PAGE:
"Avon The Unbeatable Inflatables" Avon Inflatables Limited, Dyfed, Great Britain, printed Oct., 1987.
"Bombard 1988", Bombard, Issy Les Moulineaux, France, printed in Italy.
"Floating Motomar" Motomar Floating S.r.l., Milano, Italy.
"H.B.I. Brings Color to the World of Inflatables" Hard Bottom Inflatables, Stonington, Connecticut, U.S.A.
"HBI Hard Bottom Inflatables" HBI Hard Bottom Inflatables, Groton, Connecticut, U.S.A., printed Sep., 1988.
"Rigid Hull Inflatable Boats" Zodiac of North America, Stevensville, Maryland, U.S.A.
"The Inflatable Boat Buyer's Guide", Intercoastal S. E. Inc., Annapolis, Maryland U.S.A., printed Apr., 1988.
"The Inflatable Boats for Industrial and Commerical Services" Zodiac S.A., Issy Les Moulineaux, France.
"USARIB TM Is Coming On . . . " USARIB Corporation, Bristol, Rhode Island, and Hard Bottom Inflatables, Groton, Connecticut, U.S.A.
"Yukon 1988, The Next Generation of Inflatable Boats" Intercoastal S.E. Inc. Annapolis, Maryland, U.S.A.
"Zodiac '88" Zodiac International, Issy Les Moulineaux, France, printed in Italy.
"Zodiac '89 Sportsboats" Zodiac International, Issy Les Moulineaux Cedex, France, printed in Italy.
"Zodiac Hurricane Marine" Hurricane Marine Inc., British Colombia, Canada, printed Dec., 1987.
"Zodiac Hurricane Marine" Zodiac Hurricane Marine, Inc., British Colombia, Canada, printed in Canada.
"Zodiac Rescue, Search & Recovery" Zodiac of North America, Stevensville, Maryland, U.S.A.
Achilles 1988 Inflatable Boats Manufacturer Achilles Corporation, Tokyo, Japan printed in the United States Dec., 1987. *
Avon The Unbeatable Inflatables Avon Inflatables Limited, Dyfed, Great Britain, printed Oct., 1987. *
Bombard 1988 , Bombard, Issy Les Moulineaux, France, printed in Italy. *
Floating Motomar Motomar Floating S.r.l., Milano, Italy. *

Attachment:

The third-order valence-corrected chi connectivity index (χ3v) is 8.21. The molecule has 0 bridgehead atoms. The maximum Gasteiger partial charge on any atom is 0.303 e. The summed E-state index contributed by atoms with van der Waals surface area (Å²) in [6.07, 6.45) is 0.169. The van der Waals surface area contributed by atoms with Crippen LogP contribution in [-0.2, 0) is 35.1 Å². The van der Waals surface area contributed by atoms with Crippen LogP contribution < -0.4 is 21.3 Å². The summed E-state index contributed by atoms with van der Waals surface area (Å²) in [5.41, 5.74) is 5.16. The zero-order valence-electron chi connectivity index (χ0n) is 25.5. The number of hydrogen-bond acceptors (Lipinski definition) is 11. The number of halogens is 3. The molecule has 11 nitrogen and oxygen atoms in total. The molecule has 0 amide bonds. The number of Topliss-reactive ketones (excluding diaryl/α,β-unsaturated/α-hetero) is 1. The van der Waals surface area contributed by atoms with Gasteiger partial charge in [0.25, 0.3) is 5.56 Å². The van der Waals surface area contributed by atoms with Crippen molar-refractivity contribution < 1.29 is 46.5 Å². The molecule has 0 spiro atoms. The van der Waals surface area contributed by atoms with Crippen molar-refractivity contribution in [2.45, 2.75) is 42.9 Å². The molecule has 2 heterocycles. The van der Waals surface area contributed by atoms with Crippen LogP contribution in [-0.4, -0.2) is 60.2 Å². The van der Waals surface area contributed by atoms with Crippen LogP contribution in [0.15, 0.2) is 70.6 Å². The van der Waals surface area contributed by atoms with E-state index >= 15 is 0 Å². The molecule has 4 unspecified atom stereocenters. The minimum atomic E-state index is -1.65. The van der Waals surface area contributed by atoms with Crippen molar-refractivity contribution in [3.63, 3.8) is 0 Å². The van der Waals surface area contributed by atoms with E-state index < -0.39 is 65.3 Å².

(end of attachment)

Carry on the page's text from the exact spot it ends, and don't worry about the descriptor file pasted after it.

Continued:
H.B.I. Brings Color to the World of Inflatables Hard Bottom Inflatables, Stonington, Connecticut, U.S.A. *
HBI Hard Bottom Inflatables HBI Hard Bottom Inflatables, Groton, Connecticut, U.S.A., printed Sep., 1988. *
Rigid Hull Inflatable Boats Zodiac of North America, Stevensville, Maryland, U.S.A. *
The Inflatable Boat Buyer s Guide , Intercoastal S. E. Inc., Annapolis, Maryland U.S.A., printed Apr., 1988. *
The Inflatable Boats for Industrial and Commerical Services Zodiac S.A., Issy Les Moulineaux, France. *
USARIB TM Is Coming On . . . USARIB Corporation, Bristol, Rhode Island, and Hard Bottom Inflatables, Groton, Connecticut, U.S.A. *
Yukon 1988, The Next Generation of Inflatable Boats Intercoastal S.E. Inc. Annapolis, Maryland, U.S.A. *
Zodiac 88 Zodiac International, Issy Les Moulineaux, France, printed in Italy. *
Zodiac 89 Sportsboats Zodiac International, Issy Les Moulineaux Cedex, France, printed in Italy. *
Zodiac Hurricane Marine Hurricane Marine Inc., British Colombia, Canada, printed Dec., 1987. *
Zodiac Hurricane Marine Zodiac Hurricane Marine, Inc., British Colombia, Canada, printed in Canada. *
Zodiac Rescue, Search & Recovery Zodiac of North America, Stevensville, Maryland, U.S.A. *

Cited By (14)

* Cited by examiner, † Cited by third party
Publication number Priority date Publication date Assignee Title
WO1991016232A1 (en) * 1990-04-13 1991-10-31 Martino Di Montegiordano Anton Boat with inflatable tubes supporting a rigid deck
ES2166225A1 (en) * 1997-06-30 2002-04-01 Zodiac Int Support base for supporting accessories on the flexible wall of an inflatable body and pneumatic boat fitted therewith
US6186088B1 (en) 1997-06-30 2001-02-13 Zodiac International Support base for supporting accessories on the flexible wall of an inflatable body and pneumatic boat fitted therewith
FR2765181A1 (en) * 1997-06-30 1998-12-31 Zodiac Int Mounting base for accessories on flexible surface of inflated body e.g. inflatable boat
US6131532A (en) * 1997-09-08 2000-10-17 Winner; William K. Inflatable sailboat
US6083062A (en) * 1999-07-27 2000-07-04 Treloar; Lester A. Portable pedal-operated paddlewheel boat
US6223677B1 (en) 1999-10-21 2001-05-01 Vanguard Boats, Inc. Rigid inflatable boat with adaptable hull
US20040065242A1 (en) * 2000-12-08 2004-04-08 Hough John Alley Amphibious catamaran
WO2003033336A1 (en) 2001-10-16 2003-04-24 Hicat Corporation Inc. Hull assembly for an aquatic vessel and high speed catamaran vessel
EP1514794A2 (en) * 2003-09-10 2005-03-16 FB DESIGN S.r.l. Boat hull
EP1514794A3 (en) * 2003-09-10 2005-04-20 FB DESIGN S.r.l. Boat hull
US7316193B1 (en) 2005-04-29 2008-01-08 Hydroeye Marine Group, Llc Vessel for water travel
US7240634B1 (en) 2006-05-01 2007-07-10 Harrison Hoge Industries, Inc. Foldable rigid frame attachment system for portable inflatable pontoon boats
US20130241206A1 (en) * 2010-09-10 2013-09-19 Future Force, Llc Apparatus and method for generating power from a fluid current